Saturday, 1 October 2011

Enchanting Ethiopia and Addis Ababamamas

Barrelling along the road from Awassa to Addis Ababa at 5:45 am, the sun rising over lake Lagondo (Italian?), we're high, seven and eight thousand feet, just north of the equator, but it's cool, crisp, in the early high morning.
We're surprised, Gordon and I, thinking Ethiopia would be arid or semi-arid, like the rest of High Africa, that we've been on since early September.  It should really be High Dry Africa, as it's been arid scrubby trees, and grasses, ochres and grey-browns, the occasional deep red sand desert black-rocked like Mars.  
But here, as we motor along in the magic 'Stang, it's green, green, green, crops of corn, new wheat, barley, millet and guys leaning onto the road, arms outstretched, offering coffee beans, cobs of cooked corn, and wrapped watermelon-sized bunches of grass, which turns out to be Qat, a stimulant, illegal everywhere but here.  I'm thinking to try a bit, in the interests of cultural research.
It's like no other land we've seen in Africa so far: high meadows, spotted with grazing cattle, a mix of antipodean flora -- gums, casuarinas, bottlebrushes, wattles --  has taken good hold in forest-lets set in wide vistas of crystal air, to the cerise horizons.
Enchanting.  Ethiopia.
There's business on the land, as well: vast acreages of greenhouses, producing for European and African markets.  At six in the morning, the workers trudge along both sides of the road; this is Trade at work, better than aid, surely.

[There's an interesting article in Time of September 26, "Epidemic on the Run", which asks: "Does aid work?" and says that donors and recipients are increasingly saying "no".  A typical mid-ranking U.N. manager costs $US 500,000 a year!  And all over these parts we see new Land Cruisers, with UN on the side, and little visual evidence that the various projects signposted all over the continent are doing any good at all. And what does the individual do?  For us, we dole out bits of money... Others opt for a life of charity in-country.  The article concludes that in the end it's an African problem and that aid may simply perpetuate a dependence mentality.  Not going to solve it here, so enough for now....]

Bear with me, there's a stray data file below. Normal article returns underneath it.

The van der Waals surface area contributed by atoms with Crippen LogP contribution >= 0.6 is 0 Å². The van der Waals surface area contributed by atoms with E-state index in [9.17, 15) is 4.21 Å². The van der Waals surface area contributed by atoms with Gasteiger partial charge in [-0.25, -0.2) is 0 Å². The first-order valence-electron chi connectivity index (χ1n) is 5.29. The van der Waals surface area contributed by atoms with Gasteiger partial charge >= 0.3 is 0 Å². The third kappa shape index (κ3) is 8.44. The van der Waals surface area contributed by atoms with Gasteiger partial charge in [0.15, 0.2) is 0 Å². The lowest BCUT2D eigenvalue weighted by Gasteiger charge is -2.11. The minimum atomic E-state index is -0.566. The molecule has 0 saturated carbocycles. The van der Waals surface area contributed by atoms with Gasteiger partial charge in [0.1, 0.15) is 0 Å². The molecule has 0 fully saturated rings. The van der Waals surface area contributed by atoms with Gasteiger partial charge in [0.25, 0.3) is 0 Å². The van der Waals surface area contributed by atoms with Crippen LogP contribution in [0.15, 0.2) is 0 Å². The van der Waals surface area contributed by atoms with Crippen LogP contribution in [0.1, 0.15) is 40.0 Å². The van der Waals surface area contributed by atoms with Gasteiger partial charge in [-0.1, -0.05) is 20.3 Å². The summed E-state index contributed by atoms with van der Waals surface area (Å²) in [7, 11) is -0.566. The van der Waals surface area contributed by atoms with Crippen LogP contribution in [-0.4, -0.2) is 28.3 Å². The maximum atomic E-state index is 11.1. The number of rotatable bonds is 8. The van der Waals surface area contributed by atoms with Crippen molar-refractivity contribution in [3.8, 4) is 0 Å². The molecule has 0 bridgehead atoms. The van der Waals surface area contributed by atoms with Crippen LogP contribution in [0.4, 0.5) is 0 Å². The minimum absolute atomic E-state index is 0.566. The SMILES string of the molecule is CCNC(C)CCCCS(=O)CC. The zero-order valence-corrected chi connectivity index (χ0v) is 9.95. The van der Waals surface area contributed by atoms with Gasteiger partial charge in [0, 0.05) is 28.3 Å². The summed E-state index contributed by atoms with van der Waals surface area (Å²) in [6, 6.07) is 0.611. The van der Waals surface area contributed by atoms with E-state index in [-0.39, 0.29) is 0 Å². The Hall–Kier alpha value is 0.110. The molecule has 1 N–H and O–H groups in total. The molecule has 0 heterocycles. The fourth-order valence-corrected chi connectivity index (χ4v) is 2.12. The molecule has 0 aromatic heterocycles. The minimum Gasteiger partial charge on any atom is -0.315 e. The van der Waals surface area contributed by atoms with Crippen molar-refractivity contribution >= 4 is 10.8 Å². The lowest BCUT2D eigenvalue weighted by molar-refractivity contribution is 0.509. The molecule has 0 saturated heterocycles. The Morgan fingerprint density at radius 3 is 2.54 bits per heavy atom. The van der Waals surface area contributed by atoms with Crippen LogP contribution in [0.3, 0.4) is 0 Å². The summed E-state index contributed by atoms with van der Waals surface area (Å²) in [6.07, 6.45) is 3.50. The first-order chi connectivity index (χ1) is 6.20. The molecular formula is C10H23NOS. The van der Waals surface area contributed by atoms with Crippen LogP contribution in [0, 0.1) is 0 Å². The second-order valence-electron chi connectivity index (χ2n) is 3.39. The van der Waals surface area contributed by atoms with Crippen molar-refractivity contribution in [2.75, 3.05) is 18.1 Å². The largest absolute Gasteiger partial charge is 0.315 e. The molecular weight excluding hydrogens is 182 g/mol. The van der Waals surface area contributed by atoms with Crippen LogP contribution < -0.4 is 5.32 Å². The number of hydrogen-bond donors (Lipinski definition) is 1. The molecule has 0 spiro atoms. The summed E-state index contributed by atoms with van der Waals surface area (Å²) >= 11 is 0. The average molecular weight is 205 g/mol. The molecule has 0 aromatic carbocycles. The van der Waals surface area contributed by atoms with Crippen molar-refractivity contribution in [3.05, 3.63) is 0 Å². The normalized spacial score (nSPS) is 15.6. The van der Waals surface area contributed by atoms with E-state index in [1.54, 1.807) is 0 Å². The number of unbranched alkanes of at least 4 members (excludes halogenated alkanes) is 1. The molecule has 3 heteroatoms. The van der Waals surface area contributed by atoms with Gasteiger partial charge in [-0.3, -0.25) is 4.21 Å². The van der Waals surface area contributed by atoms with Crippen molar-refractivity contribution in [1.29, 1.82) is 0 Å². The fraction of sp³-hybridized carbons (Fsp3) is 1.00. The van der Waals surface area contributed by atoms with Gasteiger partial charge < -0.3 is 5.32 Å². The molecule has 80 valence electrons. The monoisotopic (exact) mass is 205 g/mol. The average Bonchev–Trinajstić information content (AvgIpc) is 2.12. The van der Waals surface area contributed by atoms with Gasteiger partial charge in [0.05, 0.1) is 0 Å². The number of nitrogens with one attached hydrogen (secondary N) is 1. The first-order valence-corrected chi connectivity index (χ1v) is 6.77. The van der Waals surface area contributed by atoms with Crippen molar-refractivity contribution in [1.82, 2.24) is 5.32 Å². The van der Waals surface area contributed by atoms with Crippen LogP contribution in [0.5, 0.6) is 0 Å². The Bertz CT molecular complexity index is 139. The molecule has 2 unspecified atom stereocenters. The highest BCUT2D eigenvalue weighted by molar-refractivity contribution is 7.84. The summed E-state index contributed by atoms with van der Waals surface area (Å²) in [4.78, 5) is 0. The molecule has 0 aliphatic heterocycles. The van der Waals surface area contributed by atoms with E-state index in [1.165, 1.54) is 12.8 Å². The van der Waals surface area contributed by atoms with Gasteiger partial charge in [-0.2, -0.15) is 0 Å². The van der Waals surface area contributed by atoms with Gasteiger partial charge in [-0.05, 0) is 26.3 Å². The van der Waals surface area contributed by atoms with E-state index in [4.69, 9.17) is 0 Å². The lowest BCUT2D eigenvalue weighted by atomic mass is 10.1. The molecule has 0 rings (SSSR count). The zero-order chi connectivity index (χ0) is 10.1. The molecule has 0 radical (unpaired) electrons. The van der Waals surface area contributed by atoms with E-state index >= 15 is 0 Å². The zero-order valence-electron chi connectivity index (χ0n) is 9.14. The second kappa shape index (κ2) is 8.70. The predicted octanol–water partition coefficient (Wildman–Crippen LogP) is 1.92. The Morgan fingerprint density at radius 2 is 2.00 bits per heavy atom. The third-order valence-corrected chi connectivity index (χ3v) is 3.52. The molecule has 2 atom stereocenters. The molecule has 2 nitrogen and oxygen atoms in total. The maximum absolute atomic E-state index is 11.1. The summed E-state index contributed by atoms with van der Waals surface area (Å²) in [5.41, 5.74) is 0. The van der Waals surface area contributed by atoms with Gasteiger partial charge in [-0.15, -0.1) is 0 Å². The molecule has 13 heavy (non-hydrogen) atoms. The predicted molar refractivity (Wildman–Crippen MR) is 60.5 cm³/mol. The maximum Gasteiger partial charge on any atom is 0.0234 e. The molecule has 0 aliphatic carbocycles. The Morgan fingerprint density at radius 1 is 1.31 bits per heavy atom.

[Update 27/11/11: "Lords of Poverty" by Graham Hancock is an interesting book on the aid issue. Some criticise it for being a polemic, but Hancock is up front about that at the outset. It's really an extended Pamphlet. But there's nothing wrong with a bit of passion. After reading it, I realized that a lot of Hancock's criticisms have fed through to the article above. So even though he wrote it twenty-odd years ago, it would seem to be quite influential.]
Update 10/1/13: Along similar lines, "The great aid mystery" in The Spectator.
The night before, we'd stayed at the Haile Resort, owned by Ethiopia's famous son, Haile Gaibreselassi, the world-champ marathon runner. Ethiopia's most famous daughter, at least that I can think of, is Ayan Hirsi Ali, who has fought for women's rights, now from her new home in the US, though I doubt many Ethiopians would know her, at least as well as Haile.... My dad swore to a story about King Farouk meeting Haile Selassie, the latter saying "How do you do, I'm Haile Selassie" and the King answering, "how do you do, I'm highly delighted"...
High country Ethiopian meadows
Crystal air, neat huts, 8,400 feet.
Wherever we stop, kids or adults crowd around. Up to here, everyone speaks
English, but in Ethiopia maybe one in ten.
Still, it's good, surely, to have a global language.
The Haile Resort, owned by marathoner Haile Gaibreselassie

From the Haile Resort over lake Awassa. Boating or fishing available.

At the Yod Abyssinia last night, a great show, and *interesting* food
This is the lady I call the Addis Abamama...
Not only have we heard of it, we've now been there!